Our thanks to Lesley Pattinson of Newbury based, Memories Thru a Lens for this Guest Blog.
Why not follow Lesley's great helpful tips on how to take photographs of Christmas lights, for some great memories of your own...
"To photograph Christmas lights you don't necessarily need an expensive DSLR camera, a compact can work just as well. It's all about a few tricks and the time of day you choose to take your photograph.
So here are a few tips which I hope will help you.
• The best time to photograph is before it gets completely dark. Dusk is the perfect time to photograph lights because if you shoot when its completely dark, you will either get the lights or the surroundings correctly exposed, not both. Dusk will also allow the sky to be a beautiful shade of blue which will really enhance the lights. (Dawn will also work if you can get out of bed that early on a cold winter morning!)
• Arrive early, get to your location before the sun sets so you can set up and be ready. just as the sun has set take a test photo to see how the light are looking. Keep taking photo's until its dark and you get the prefect shot!
• If possible set your cameras white balance to "tungsten" this will help your lights gleam crystal white or whatever colour they are, and the sky have a deep shade of blue.
• Use the surroundings to frame the picture, include the sky to capture the soft glow of the lights or maybe find some tree's to frame the image.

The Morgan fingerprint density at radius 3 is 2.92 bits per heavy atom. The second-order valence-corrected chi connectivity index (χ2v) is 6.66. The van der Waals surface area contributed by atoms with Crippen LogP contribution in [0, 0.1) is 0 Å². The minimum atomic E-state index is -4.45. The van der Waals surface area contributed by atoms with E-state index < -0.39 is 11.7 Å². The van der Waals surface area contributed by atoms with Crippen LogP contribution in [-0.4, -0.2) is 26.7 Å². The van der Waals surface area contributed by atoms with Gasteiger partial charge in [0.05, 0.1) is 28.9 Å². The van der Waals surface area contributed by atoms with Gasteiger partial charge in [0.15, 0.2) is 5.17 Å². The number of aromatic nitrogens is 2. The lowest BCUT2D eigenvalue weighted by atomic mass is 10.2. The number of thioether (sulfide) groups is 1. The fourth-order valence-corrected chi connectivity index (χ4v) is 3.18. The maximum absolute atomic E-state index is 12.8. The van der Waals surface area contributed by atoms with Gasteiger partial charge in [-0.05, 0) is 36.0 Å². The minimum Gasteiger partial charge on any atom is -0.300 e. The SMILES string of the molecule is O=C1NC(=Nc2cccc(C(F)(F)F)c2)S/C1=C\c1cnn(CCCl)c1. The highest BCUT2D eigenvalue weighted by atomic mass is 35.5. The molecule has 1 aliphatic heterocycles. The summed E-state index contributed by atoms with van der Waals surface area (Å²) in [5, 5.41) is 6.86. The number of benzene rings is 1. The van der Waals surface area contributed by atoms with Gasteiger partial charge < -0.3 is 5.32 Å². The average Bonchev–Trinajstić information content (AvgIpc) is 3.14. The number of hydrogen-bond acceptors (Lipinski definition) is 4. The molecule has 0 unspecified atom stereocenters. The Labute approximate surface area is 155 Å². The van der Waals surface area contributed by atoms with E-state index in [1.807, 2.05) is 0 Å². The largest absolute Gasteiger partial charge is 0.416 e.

• Turn off the flash, what happen when you use a flash is that you light up what ever is directly in front of you and put the lights you are trying to photograph in darkness.
• If possible increase the ISO, set it to about 400 this will help eliminate movement blur when you use a slow shutter speed.
• Use is a tripod. If you don’t have a tripod, place your camera on a table or object. If there’s nothing available to put your camera on, try leaning against a tree or a pole to help keep yourself steady.
• Use a cable release or shutter remote. If you don't have one of these use the camera self timer, this avoids shaking the camera as you press the shutter release.
• Put your camera on aperture priority, and set the lowest f number your lens will allow, for example f/2.8 up to f/4.6.
• Practice with several exposures. Once the magic formula has been found for that particular scene, take a variety of angles of the Christmas lights.
• When it gets fully dark, put you camera away and enjoy the lights!
Lesley Pattinson, Memories Thru a Lens